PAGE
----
Most growers have been pushing the planting envelope earlier and earlier, of course weather permitting. However which crop, corn or soybeans, benefits more from early planting?
The diehard corn growers out there will probably vote that corn yields benefit more from early planting because the yield penalty for late planting can be greater. However, those who study soybean planting date and yield trends recognize that soybeans benefit more from early planting by increasing yield 5 to 10% over the traditional May planting date.
History: For many years growers planted corn first, usually starting the last week in April when soil temperatures were consistently at 50° F and increasing. When corn was planted and it was May, soybeans were planted when soil temperatures were above 55° F. How that has changed today! Corn and soybeans are both being planted in April—soil conditions permitting—with soil temperatures at 45 to 48° F and rising. Today varieties with better seedling vigor and cold tolerance, plus the use of seed treatment along with growers’ planting skills, enable the early planting of both crops.
Corn: The University of Nebraska assessed the effect
of planting date on corn yield. Click here to read the findings. They included data from Nebraska, Kansas, Iowa, Illinois, Wisconsin and Indiana (Figure 1). The authors concluded “Our general conclusion was that there is a “planting window” within which yields are often very similar and after which yields decline rapidly. That window seems to begin closing after mid-May.”
Emerson Nafziger with the University of Illinois participated in this study. “Nafziger planted corn at six locations for three years with four planting dates ranging from early April through early June. Yield losses were less than 1 bushel per acre per day until at least 20 days after the optimum planting date. With optimum planting dates of April 11-20 for his central and northern Illinois locations, potential yields by May 10 were within 4%-5% of the optimum yield. Southern Illinois yields were more affected by later planting.” Highest yields came from the earliest planting date through mid-May planting date.
Soybeans: Nafziger conducted soybean planting date trials across Illinois. Click here to review his results. His trials included four dates with target ranges of April 15-20, May 5-10, May 20-25 and June 5-10. Thirty trials were conducted between 2010 and 2018 at Urbana, Perry, DeKalb and Monmouth. He also had two sites in Southern Illinois, but wet springs often interrupted being able to plant in a timely manner or get a good stand.
His data (Figure 2) indicated that there is little risk of yield loss planting too early. The data also showed that where was no significant real yield penalty from planting in mid to late April or the first week of May. But after May 10, yield begin to drop off, just as with corn.
My rule of thumb is that soybeans yields begin to drop off ½ bushel per day after May 10 and 1 bushel per day after June 1.
Which crop benefits more? Presently, the data shows that both crops respond similarly to planting in the same window, April 10 to May 10, with relative yields being similar across that timeframe. However, after May 10 yields of both crops begin to decline through May and especially into June.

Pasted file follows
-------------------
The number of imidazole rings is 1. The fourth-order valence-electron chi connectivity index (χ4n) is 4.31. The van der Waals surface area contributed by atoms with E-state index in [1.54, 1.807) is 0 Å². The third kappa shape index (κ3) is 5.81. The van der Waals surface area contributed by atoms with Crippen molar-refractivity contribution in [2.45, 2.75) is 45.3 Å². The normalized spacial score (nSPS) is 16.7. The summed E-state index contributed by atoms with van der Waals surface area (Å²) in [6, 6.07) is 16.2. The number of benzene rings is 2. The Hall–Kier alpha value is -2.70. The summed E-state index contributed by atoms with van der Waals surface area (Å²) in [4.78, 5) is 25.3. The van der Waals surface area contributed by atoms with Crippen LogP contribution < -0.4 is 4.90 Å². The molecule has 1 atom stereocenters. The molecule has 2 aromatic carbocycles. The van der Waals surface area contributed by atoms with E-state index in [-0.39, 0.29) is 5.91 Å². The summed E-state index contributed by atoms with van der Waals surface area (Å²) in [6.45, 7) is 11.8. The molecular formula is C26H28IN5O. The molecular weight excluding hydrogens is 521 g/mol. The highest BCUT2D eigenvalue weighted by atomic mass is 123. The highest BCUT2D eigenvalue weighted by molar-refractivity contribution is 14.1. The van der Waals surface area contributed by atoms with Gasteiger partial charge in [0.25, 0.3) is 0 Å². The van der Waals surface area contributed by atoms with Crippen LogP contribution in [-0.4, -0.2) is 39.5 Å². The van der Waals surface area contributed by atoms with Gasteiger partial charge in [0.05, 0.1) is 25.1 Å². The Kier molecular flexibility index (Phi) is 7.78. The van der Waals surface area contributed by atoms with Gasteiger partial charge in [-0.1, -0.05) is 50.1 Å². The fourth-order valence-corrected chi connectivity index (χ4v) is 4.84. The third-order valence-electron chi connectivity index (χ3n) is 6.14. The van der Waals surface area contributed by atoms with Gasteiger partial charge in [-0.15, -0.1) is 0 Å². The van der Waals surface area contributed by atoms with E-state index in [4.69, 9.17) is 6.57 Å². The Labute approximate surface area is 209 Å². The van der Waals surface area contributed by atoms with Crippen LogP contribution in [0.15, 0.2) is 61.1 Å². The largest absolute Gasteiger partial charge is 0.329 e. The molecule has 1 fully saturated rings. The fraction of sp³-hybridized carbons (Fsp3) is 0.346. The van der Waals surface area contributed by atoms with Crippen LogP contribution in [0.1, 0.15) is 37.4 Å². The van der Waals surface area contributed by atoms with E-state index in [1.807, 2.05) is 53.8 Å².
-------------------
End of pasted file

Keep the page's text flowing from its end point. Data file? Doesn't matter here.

Today everyone recognizes that planting soybeans early is critical to maximizing yield potential. This has been reported frequently through both University and industry studies in addition to grower data. However, many of us ‘argue’ that early planting significantly benefits soybean yields because the earlier soybeans emerge, the more nodes (and branches) they add to the plant and the greater the pod set. While with corn, planting early doesn’t increase yield potential but it does allow growers time to plant all their acres within the ideal window between April 10 and May 10, realizing that there will be days when it is too wet to plant and planters sit idle.
In 2017 Nafziger reported that yield of both crops responded similarly to planting date (Figure 3). He showed near-maximum yields when planted in mid-April to early May, and yields dropped to 95, 91, and 86% as planting was delayed to May 10, May 20 and May 30, respectively. Click here to read the findings.
When soybeans are planted early plants reach V1 earlier, resulting in earlier flowering date (R1) and a longer growing season, increasing the length of the seed-fill period. When plants reach V1 sooner, they accrue more nodes resulting in more potential pods and seeds per acre. Each additional 3.7 days added to the growing season by planting earlier adds an additional node. Nodes continue to accrue until R5. Click here to read more about the benefits to soybeans of early planting.
The Illinois Soybean Association (ISA) checkoff and membership programs represent more than 43,000 soybean farmers in Illinois. The checkoff funds market development and utilization efforts while the membership program supports the government relations interests of Illinois soybean farmers at the local, state, and national level, through the Illinois Soybean Growers (ISG). ISA upholds the interests of Illinois soybean producers through promotion, advocacy, and education with the vision of becoming a market leader in sustainable soybean production and profitability.